Educating the Education System

Everyone knows that the education system in Israel wastes money and is inefficient. It is not even managed; the teachers' associations are the ones who decide.

One person has already benefited from this: Haim Hecht. He is leading the publicity campaign of the Secondary School Teachers' Association: "Cheap education cost us a bundle." The timing is not coincidental. Because right now, quietly, the biggest struggle of the year is taking place: the new teachers' wage agreement.

It is, therefore, easy to understand the extensive publicity campaign of the teachers. They want to score public opinion points - and that is the positive side of things. On the other hand, they are raising a very large, menacing stick of one more strike, this time for two hours, closing all high-school classes. Thus, they are signaling to the prime minister that it is not a good idea to mess with them, because they are in charge of education. The teachers' associations emphasize the low wages teachers receive, and this is true. Their pay needs adjustment, but it is only one symptom of what ails the education system.

Many committees tried to heal the system. The most recent one was the Dovrat Committee, which recommended important reforms, but the teachers fought against former Education Minister Limor Livnat and succeeded in sinking the reforms. The current minister, Yuli Tamir, who had supported the reforms as a member of the Knesset Education Committee, rushed to adopt the stance of the teachers' associations when she assumed office. From a political point of view, it is easier, and on the personal level, less risky.

But the education system cries out for drastic reform. Because the achievements of pupils in Israel are low, and dropping, in all fields. The gaps between rich and poor are growing, and the core curriculum is not being implemented in the Haredi education system. Fifty percent of first-graders are ultra-Orthodox Jews, Arabs and Bedouin, and the education system is not providing them the basic tools that will prepare them for modern working lives - and this portends ill for Israeli society.

However, Tamir is focusing her efforts on the education budget. Every time complaints about the education system are raised, Tamir argues that it all stems from a lack of funding. If she could only get several additional billions for the Education Ministry budget, she says, it would be possible to fix the system.

That is the perfect alibi. Because no one intends (or is able) to increase the education budget. Furthermore, international comparisons show that if we calculate correctly - and take into account per capita income here (which reflects standard of living), it turns out the investment in education in Israel is above the average spent by developed, industrialized states, members of the Organization for Economic Cooperation and Development (OECD).

Everyone knows that the education system in Israel wastes money and is inefficient. It is not even managed; the teachers' associations are the ones who decide. They do not allow school principals flexibility in hiring staff. A former education minister, Professor Amnon Rubinstein, said that only after endless fights did he manage to have one teacher fired, out of 120,000. The teachers' associations are also preventing any flexibility in wages. They refuse to allow a more dedicated teacher to be paid better.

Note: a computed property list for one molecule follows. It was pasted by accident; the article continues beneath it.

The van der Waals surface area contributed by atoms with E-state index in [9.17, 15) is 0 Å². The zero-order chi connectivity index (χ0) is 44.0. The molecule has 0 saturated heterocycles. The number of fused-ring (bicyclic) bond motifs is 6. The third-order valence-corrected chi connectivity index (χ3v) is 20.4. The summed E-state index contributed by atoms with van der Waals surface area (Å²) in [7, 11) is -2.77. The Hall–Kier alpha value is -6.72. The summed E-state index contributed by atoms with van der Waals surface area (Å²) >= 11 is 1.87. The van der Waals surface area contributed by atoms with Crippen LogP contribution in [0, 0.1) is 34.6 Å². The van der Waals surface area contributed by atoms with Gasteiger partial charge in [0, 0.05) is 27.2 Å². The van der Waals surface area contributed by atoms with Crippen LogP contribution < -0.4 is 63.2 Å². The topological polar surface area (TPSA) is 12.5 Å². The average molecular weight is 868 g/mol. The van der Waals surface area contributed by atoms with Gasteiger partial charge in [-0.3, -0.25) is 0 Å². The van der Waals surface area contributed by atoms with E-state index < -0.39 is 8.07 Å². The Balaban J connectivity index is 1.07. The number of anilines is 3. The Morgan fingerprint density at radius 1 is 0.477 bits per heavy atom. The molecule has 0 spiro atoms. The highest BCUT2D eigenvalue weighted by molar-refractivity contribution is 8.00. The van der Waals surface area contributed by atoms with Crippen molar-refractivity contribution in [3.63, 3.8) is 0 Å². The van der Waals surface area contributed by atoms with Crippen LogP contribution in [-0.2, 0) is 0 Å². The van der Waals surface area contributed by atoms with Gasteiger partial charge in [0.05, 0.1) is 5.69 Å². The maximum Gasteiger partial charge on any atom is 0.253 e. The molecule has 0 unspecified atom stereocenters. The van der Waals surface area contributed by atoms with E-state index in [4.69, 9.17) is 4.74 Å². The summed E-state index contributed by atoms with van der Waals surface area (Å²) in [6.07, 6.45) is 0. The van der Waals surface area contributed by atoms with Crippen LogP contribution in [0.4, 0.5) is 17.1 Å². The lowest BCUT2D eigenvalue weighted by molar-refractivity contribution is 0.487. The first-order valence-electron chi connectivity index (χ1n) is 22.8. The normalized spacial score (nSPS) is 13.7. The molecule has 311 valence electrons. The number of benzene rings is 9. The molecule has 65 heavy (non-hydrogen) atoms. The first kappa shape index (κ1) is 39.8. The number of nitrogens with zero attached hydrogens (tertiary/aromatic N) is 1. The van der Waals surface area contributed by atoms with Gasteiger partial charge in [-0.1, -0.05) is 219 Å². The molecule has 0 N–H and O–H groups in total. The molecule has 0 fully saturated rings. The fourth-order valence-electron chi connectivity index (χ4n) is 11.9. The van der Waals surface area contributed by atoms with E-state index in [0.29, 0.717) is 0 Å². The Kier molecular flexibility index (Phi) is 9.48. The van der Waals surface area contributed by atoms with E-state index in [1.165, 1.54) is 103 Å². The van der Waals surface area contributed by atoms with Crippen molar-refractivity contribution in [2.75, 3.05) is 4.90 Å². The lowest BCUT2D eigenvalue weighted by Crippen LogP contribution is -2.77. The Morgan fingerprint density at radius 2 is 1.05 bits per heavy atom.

The big budgets are not directed toward the wages of the teachers, but to other ends. As a result of the way in which funding is carried out in the education system, smaller schools are established, with higher costs. There are many colleges for teachers, and some are superfluous. There are seven education districts in the country that need to be closed; there are 700 unnecessary inspectors; and there are several layers of management, at the ministry, in the municipalities, in the districts and the schools, that are also not needed.

In other words, it is possible and necessary to carry out a revolution in both content and in the level of the teachers. It is possible and necessary to streamline the system, and the funds that will be saved can be used to raise teachers' wages. This requires a direct confrontation with the teachers' associations, and Tamir will not do it. The expectations that accompanied her entry into the office were great, and so is the disappointment.

The reform proposal of Dr. Shimshon Shoshani and Professor Uzi Arad will be presented at next week's Herzliya Conference. One of the aims of the reform is to increase the number of those receiving matriculation certificates - a worthy end however one looks at it. But, in the cynical reality that exists in Israel, that goal is already being achieved in various ways.

As education minister, Rubinstein invented the "lottery system," which lowered the number of required matriculation exams and improved the statistics. Zevulun Orlev cut by a third the material necessary for study through the "focus" system. Livnat contributed the offer of "two exam dates" for math and English. In recent years the rules have become looser, and exam time has been extended for the many who have suddenly become learning disabled. The choice of subjects has also broadened, and it is now possible to have a matriculation exam in equestrianism.

Now, Education Minister Tamir is proposing open-book matriculation exams, and has recently authorized special considerations for youth from Sderot and communities near the Gaza Strip who are planning to take the exams. This way more teens will pass their matriculation exams, but the level of education will continue to decline.